PHOENIX — A bill that would have required law enforcement agencies in
Arizona to get search warrants before using unmanned aircraft to gather evidence
was stripped Thursday of its key provisions and turned into a measure to create
a study committee on drone use.
The decision by Republican sponsor Rep. Tom Forese of Chandler to amend the
bill came after law enforcement voiced opposition to the legislation at a
committee hearing last month.
Forese said he’s also heard from economic development interests who told him
they were worried about the bill’s impact to the growth of the technology in
Arizona officials are hoping the state will be chosen for one of six drone test
sites around the country that the Federal Aviation Administration sought
proposals for last month. The agency is required by a law enacted a year ago to
develop sites where military and civilian drones can be tested in preparation
for integration into U.S. airspace.
Privacy advocates are worried that widespread drone use will infringe on civil
liberties and lead to constant surveillance of the public.
Thursday’s decision by Forese came a day after U.S. Sen. Rand Paul filibustered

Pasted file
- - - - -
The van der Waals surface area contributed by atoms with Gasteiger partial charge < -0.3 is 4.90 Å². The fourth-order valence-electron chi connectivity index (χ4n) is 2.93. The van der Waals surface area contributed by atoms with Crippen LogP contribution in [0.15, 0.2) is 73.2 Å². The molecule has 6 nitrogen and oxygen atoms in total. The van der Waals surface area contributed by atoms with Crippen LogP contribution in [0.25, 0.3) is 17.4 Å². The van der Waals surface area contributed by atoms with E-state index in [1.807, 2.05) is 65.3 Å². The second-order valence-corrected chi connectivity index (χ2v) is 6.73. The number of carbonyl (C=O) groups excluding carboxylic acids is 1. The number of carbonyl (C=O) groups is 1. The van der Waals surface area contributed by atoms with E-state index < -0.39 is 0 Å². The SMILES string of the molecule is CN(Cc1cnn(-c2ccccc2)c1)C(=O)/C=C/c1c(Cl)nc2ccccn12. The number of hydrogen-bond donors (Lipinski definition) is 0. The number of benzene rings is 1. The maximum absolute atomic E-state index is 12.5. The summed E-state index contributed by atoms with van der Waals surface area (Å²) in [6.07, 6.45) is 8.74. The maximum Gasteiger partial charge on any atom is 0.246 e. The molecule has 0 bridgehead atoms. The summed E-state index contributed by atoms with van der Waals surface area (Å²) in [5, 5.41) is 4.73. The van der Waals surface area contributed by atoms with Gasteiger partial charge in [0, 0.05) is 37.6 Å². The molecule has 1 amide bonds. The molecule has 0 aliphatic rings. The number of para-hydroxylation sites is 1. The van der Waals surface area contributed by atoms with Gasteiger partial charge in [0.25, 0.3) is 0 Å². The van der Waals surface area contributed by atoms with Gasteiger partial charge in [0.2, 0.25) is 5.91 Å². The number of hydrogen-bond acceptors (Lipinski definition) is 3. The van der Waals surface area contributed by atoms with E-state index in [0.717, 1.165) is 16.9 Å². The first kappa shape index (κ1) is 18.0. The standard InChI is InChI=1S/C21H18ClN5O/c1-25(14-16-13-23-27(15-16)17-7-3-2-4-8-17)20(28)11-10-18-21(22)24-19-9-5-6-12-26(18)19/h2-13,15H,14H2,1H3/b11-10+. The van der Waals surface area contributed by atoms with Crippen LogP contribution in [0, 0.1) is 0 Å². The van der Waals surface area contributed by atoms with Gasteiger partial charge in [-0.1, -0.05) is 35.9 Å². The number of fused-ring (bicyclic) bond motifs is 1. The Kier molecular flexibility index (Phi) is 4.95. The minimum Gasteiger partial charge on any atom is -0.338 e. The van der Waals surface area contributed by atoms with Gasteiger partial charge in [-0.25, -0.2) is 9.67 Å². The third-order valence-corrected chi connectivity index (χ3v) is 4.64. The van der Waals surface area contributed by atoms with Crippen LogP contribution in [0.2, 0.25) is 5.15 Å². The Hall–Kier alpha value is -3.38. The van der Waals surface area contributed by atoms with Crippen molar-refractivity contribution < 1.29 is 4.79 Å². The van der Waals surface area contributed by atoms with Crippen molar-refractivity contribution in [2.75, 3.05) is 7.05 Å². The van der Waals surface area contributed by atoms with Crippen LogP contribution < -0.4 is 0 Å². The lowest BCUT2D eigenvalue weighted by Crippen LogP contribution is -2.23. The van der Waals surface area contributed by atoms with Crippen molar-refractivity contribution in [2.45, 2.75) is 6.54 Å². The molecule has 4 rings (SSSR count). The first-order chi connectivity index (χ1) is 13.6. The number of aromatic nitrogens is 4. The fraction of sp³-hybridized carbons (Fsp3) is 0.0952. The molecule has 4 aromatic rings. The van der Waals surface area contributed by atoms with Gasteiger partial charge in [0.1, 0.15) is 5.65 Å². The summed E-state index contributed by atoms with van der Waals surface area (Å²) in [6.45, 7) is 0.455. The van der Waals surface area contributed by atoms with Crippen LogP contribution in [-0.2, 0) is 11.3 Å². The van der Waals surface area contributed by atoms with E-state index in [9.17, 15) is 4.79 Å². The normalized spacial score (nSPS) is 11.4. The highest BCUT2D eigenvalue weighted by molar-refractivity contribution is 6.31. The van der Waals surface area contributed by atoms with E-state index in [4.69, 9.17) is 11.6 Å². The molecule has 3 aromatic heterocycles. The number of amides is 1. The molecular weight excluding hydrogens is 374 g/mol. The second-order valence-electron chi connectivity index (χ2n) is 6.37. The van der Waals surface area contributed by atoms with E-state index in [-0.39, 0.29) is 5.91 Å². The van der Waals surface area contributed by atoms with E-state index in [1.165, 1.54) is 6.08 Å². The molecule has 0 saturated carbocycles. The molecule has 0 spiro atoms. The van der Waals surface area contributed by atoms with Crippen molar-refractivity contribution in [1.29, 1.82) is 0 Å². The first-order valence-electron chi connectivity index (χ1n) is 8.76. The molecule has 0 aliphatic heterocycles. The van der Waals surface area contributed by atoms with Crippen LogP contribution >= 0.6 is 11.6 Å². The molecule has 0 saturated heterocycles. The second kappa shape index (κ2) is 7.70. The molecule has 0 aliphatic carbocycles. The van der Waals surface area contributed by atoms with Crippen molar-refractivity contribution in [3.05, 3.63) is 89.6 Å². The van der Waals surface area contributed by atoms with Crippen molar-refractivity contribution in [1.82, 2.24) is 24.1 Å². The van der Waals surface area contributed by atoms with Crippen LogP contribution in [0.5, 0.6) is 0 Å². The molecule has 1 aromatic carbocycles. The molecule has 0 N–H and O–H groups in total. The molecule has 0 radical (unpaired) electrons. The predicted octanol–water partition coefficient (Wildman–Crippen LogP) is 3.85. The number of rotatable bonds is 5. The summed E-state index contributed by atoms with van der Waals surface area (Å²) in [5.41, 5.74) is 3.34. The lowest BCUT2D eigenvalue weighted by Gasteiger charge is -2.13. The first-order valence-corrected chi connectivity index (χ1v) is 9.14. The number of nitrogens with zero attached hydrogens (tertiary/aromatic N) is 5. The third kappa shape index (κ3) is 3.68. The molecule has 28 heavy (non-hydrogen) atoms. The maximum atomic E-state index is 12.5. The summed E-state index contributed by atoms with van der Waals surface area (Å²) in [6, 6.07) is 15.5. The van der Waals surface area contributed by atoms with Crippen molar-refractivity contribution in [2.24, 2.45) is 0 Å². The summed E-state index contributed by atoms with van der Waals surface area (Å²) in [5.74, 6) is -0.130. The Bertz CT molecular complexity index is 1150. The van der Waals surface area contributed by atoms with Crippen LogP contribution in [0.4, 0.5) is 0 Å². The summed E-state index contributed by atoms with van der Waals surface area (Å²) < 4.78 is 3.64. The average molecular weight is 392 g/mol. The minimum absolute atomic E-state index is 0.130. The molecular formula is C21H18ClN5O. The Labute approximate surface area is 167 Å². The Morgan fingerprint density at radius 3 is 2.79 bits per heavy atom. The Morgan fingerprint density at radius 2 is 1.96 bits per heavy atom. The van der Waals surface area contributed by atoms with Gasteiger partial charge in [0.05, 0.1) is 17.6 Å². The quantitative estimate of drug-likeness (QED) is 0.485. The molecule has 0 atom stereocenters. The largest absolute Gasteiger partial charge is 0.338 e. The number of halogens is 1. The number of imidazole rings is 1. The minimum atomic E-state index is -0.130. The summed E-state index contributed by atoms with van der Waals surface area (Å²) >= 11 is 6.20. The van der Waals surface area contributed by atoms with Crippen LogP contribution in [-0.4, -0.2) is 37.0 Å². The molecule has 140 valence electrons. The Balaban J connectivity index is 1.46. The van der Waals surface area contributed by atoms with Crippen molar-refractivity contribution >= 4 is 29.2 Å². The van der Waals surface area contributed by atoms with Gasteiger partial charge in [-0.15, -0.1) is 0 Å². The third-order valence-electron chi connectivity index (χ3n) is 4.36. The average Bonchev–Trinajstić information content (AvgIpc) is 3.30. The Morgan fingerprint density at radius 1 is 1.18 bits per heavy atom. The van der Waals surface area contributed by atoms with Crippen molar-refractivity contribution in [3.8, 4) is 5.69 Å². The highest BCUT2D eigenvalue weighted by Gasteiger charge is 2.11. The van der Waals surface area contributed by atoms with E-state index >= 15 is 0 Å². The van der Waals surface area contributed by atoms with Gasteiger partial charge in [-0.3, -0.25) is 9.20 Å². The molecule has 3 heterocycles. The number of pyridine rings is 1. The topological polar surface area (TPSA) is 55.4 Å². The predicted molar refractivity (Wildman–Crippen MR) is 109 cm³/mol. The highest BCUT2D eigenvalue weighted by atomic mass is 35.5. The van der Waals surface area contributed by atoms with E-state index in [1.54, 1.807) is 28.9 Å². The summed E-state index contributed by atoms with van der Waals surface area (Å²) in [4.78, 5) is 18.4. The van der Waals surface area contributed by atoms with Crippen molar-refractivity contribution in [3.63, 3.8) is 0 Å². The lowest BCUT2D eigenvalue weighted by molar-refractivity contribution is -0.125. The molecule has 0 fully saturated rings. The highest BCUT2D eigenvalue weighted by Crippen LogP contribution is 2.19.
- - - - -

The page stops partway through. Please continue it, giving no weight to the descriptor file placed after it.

the confirmation of CIA director-designate Richard Brennan over the
administration’s refusal to rule out using drone for attacks in the U.S. Sen.
John McCain, R-Ariz., ridiculed Paul’s concerns Thursday, and attorney General
Eric Holder sent a letter to Paul saying it would be illegal to use drones to
kill an American here.
The original bill requiring warrants also would require evidence collected
without a warrant to be thrown out in court. It contained exemptions allowing
drone use without a warrant. One comes into play if the federal Department of
Homeland Security determines drones are needed to prevent a terrorist attack.
The other kicks in when swift action is needed to prevent an escape, evidence
destruction or imminent danger.
Virginia, Missouri, New Jersey, Florida and Hawaii have passed or introduced
Privacy concerns drove Forese’s bill, but he said Thursday he’s been convinced
that a balanced approach is needed. He said the study committee will look at
privacy issues created by the potential use of drones as well as the economic
development potential of the new technology.
Forese pointed to the state’s legacy with aviation and unmanned aviation in
particular at military based like Fort Huachuca.
“This is our legacy, this is our rightful opportunity,” Forese said. “But at
the same time it’s a new technology and there is a potential for issues with
privacy and the Fourth Amendment and I just think it’s worth due diligence.”
Forese amended the bill on the House floor Thursday afternoon and it then
passed the full House with little opposition. Another House bill on the same
topic never advanced out of committee.